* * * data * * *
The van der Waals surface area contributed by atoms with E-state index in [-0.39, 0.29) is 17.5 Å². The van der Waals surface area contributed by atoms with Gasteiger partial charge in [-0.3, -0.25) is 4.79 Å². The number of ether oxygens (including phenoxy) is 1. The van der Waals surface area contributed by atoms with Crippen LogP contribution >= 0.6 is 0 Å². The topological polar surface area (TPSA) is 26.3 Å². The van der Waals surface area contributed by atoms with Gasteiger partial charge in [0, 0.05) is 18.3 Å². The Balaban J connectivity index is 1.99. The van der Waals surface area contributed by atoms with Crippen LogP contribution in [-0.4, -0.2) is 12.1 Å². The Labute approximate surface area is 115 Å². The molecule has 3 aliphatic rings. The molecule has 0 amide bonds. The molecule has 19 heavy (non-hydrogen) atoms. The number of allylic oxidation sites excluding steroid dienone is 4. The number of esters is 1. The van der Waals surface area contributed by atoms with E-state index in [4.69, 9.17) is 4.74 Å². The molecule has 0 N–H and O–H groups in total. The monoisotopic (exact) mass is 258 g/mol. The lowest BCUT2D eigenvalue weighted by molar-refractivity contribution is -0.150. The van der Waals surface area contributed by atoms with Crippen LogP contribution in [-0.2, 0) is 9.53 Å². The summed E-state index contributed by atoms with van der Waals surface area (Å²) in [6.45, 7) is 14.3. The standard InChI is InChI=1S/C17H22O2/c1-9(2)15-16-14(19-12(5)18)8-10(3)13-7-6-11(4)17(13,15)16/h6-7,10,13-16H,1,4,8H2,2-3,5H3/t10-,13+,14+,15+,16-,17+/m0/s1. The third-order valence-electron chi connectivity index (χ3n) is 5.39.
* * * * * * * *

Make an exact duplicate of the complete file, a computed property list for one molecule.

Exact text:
The van der Waals surface area contributed by atoms with E-state index in [-0.39, 0.29) is 17.5 Å². The van der Waals surface area contributed by atoms with Gasteiger partial charge in [-0.3, -0.25) is 4.79 Å². The number of ether oxygens (including phenoxy) is 1. The van der Waals surface area contributed by atoms with Crippen LogP contribution >= 0.6 is 0 Å². The topological polar surface area (TPSA) is 26.3 Å². The van der Waals surface area contributed by atoms with Gasteiger partial charge in [0, 0.05) is 18.3 Å². The Balaban J connectivity index is 1.99. The van der Waals surface area contributed by atoms with Crippen LogP contribution in [-0.4, -0.2) is 12.1 Å². The Labute approximate surface area is 115 Å². The molecule has 3 aliphatic rings. The molecule has 0 amide bonds. The molecule has 19 heavy (non-hydrogen) atoms. The number of allylic oxidation sites excluding steroid dienone is 4. The number of esters is 1. The van der Waals surface area contributed by atoms with E-state index in [4.69, 9.17) is 4.74 Å². The molecule has 0 N–H and O–H groups in total. The monoisotopic (exact) mass is 258 g/mol. The lowest BCUT2D eigenvalue weighted by molar-refractivity contribution is -0.150. The van der Waals surface area contributed by atoms with Crippen LogP contribution in [-0.2, 0) is 9.53 Å². The summed E-state index contributed by atoms with van der Waals surface area (Å²) in [6.45, 7) is 14.3. The standard InChI is InChI=1S/C17H22O2/c1-9(2)15-16-14(19-12(5)18)8-10(3)13-7-6-11(4)17(13,15)16/h6-7,10,13-16H,1,4,8H2,2-3,5H3/t10-,13+,14+,15+,16-,17+/m0/s1. The third-order valence-electron chi connectivity index (χ3n) is 5.39.